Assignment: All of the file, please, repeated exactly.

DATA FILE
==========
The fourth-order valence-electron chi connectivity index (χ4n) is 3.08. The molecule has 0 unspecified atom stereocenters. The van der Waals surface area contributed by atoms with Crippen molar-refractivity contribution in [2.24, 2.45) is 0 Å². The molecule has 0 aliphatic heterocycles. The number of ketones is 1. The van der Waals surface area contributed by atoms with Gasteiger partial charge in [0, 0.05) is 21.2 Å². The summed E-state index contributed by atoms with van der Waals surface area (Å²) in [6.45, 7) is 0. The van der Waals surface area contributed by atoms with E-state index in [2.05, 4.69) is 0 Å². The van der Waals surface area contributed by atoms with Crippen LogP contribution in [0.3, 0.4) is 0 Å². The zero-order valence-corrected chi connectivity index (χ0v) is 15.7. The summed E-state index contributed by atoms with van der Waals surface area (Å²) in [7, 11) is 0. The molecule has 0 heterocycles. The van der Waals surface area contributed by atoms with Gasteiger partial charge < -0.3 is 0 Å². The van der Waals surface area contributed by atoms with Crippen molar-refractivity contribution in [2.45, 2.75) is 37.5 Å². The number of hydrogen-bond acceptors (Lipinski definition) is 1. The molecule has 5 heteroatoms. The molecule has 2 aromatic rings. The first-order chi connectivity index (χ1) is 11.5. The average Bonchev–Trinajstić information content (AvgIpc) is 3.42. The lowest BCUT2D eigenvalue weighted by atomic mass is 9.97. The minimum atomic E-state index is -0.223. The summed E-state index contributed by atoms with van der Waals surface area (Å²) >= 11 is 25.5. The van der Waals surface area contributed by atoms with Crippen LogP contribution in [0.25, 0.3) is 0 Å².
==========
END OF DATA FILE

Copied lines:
The fourth-order valence-electron chi connectivity index (χ4n) is 3.08. The molecule has 0 unspecified atom stereocenters. The van der Waals surface area contributed by atoms with Crippen molar-refractivity contribution in [2.24, 2.45) is 0 Å². The molecule has 0 aliphatic heterocycles. The number of ketones is 1. The van der Waals surface area contributed by atoms with Gasteiger partial charge in [0, 0.05) is 21.2 Å². The summed E-state index contributed by atoms with van der Waals surface area (Å²) in [6.45, 7) is 0. The van der Waals surface area contributed by atoms with E-state index in [2.05, 4.69) is 0 Å². The van der Waals surface area contributed by atoms with Crippen LogP contribution in [0.3, 0.4) is 0 Å². The zero-order valence-corrected chi connectivity index (χ0v) is 15.7. The summed E-state index contributed by atoms with van der Waals surface area (Å²) in [7, 11) is 0. The molecule has 0 heterocycles. The van der Waals surface area contributed by atoms with Gasteiger partial charge < -0.3 is 0 Å². The van der Waals surface area contributed by atoms with Crippen molar-refractivity contribution in [2.45, 2.75) is 37.5 Å². The number of hydrogen-bond acceptors (Lipinski definition) is 1. The molecule has 5 heteroatoms. The molecule has 2 aromatic rings. The first-order chi connectivity index (χ1) is 11.5. The average Bonchev–Trinajstić information content (AvgIpc) is 3.42. The lowest BCUT2D eigenvalue weighted by atomic mass is 9.97. The minimum atomic E-state index is -0.223. The summed E-state index contributed by atoms with van der Waals surface area (Å²) >= 11 is 25.5. The van der Waals surface area contributed by atoms with Crippen LogP contribution in [0.25, 0.3) is 0 Å².